From my memory in 2018. The top back row standing, left to right, Chuck Kaufman (Hacienda Heights), reference librarian Diamond Bar, John McClellan (Claremont), Tony Ramirez (El Monte), library assistant at Rowland Heights, Peter Rosenwald (Duarte), Elizabeth Koller (Region), Pat Libbry (Norwood), Robert Marquez (South El Monte), Sherna Cowan (Rowland), Mary Noonan (San Dimas), Dottie Nichols (Charter Oak).  Sitting, left to right, Stuart Rosenberg (La Verne), Billie Frierson (Region), Linda Siggins (Region), Mike Garofalo (Region), Sandra Novoa (Sunkist), Wilbert Hunt (Baldwin Park), Mike McClintock (Region).  Missing: Joan Livingston (West Covina), Bryan Trygstad (library), Librarian (Walnut), Judy Valcho (Region).  

As of 2018, Chuck Kaufman, Mary Miller, Claudia Moiseve, Cathy, Susanna Morneau, and John McClellan have all passed away.  

Los Angeles County Public Library System, 1998, Administrative Council

The top management group of the second largest public library system in the United States.  A very creative group of dedicated professionals, and a fine team.  I retired in 1998, and have not met with these good people again.  

Friday, September 22, 2017

Camping at Horseshoe Lake

Last weekend we camped for three nights at Horseshoe Lake. It is on the western side of Mt. Adams (12,200 feet). The glaciers on Mt. Adams were the largest I have ever seen, other than in documentaries.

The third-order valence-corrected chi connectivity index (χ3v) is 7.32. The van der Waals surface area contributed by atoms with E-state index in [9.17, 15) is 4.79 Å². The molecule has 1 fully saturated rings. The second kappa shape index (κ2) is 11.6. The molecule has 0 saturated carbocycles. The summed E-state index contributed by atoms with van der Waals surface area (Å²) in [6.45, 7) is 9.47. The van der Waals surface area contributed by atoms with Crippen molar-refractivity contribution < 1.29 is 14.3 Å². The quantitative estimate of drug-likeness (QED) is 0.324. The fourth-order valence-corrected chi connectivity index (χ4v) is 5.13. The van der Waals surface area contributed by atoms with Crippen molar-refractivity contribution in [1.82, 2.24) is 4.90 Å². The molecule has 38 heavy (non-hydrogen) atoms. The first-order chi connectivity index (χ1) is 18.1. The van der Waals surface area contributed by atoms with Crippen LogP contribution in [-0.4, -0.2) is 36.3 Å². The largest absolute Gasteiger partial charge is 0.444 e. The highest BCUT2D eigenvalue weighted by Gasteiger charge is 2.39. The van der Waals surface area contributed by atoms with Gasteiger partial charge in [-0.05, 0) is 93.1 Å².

The views of Mt. Adams were spectacular. Next summer, I hope to camp at Takhlakh Lake.  We visited four different small lakes in the area.  This was the last week for camping in this area which will be closed from around September 22 to July 1st of next year due to the heavy snowfall.  

Mick fished. Since nobody was in this campground, Mick and April could let their two dogs roam around more.

Everyone enjoyed themselves.

The campground was under strict fire prevention rules. We could not have a campfire - which was missed in the morning at evening.

Karen and I still had problems with poor sleeping pads. We will solve this problem before our next trip.

The 47 mile drive down dirt/gravel Forest Service road 21 to Horseshoe Lake was a bit difficult for us. We are not used to the challenges of driving on this kind of road. Our old 2003 Ford Explorer did just fine.

I purchased a Washington fishing licence on 9/20. Mick and I plan to go to Battleground Lake next Monday.

Monday, September 04, 2017

Labor Day 2017

A number of my neighbors are working in their yards today.  I've heard hammering, sawing, and loading sounds.
I went shopping at my local ACE and Orchards Feed hardware store on Rosewood and 94th Ave.
Karen painted all the wood ready for the final section of our new green trellis for the vertical garden of wisteria, honeysuckle, clematis, and one evergreen vine.
In the last four days, Karen and I have planted in the ground 4 English laurel, 5 Pieris Andromeda low shrubs, 1 medium and 1 small Japanese maple trees, 2 Bay laurel, and 5 small ground covers.

Today, I, laborer, carpenter, gardener, landscaper ...

Finished installing the final right angle section of the green trellis.

Installed 16 feet of the brown/cedar plastic lath lattice pattern 1" cross hatch 4'x8' panel.  This will divide our sitting area from our nursery area.

Planted a wisteria, a Blue Moon Kentucky Wisteria.  Tied to lattice.